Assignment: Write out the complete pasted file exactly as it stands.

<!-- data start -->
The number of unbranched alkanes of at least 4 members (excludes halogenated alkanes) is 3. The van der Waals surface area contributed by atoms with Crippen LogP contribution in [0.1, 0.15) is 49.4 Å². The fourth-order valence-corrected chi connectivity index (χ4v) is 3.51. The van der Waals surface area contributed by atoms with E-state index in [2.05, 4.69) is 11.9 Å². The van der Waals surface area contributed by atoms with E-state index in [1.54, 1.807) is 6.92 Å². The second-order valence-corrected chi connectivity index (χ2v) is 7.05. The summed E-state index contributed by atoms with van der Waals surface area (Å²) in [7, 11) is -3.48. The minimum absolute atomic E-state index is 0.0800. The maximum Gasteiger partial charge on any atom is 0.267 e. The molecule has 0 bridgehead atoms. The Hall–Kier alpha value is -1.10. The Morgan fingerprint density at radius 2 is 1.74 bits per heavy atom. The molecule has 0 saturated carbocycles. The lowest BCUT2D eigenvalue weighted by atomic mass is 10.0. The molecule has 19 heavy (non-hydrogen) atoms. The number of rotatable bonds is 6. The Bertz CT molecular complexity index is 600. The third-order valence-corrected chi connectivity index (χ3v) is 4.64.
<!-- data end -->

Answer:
The number of unbranched alkanes of at least 4 members (excludes halogenated alkanes) is 3. The van der Waals surface area contributed by atoms with Crippen LogP contribution in [0.1, 0.15) is 49.4 Å². The fourth-order valence-corrected chi connectivity index (χ4v) is 3.51. The van der Waals surface area contributed by atoms with E-state index in [2.05, 4.69) is 11.9 Å². The van der Waals surface area contributed by atoms with E-state index in [1.54, 1.807) is 6.92 Å². The second-order valence-corrected chi connectivity index (χ2v) is 7.05. The summed E-state index contributed by atoms with van der Waals surface area (Å²) in [7, 11) is -3.48. The minimum absolute atomic E-state index is 0.0800. The maximum Gasteiger partial charge on any atom is 0.267 e. The molecule has 0 bridgehead atoms. The Hall–Kier alpha value is -1.10. The Morgan fingerprint density at radius 2 is 1.74 bits per heavy atom. The molecule has 0 saturated carbocycles. The lowest BCUT2D eigenvalue weighted by atomic mass is 10.0. The molecule has 19 heavy (non-hydrogen) atoms. The number of rotatable bonds is 6. The Bertz CT molecular complexity index is 600. The third-order valence-corrected chi connectivity index (χ3v) is 4.64.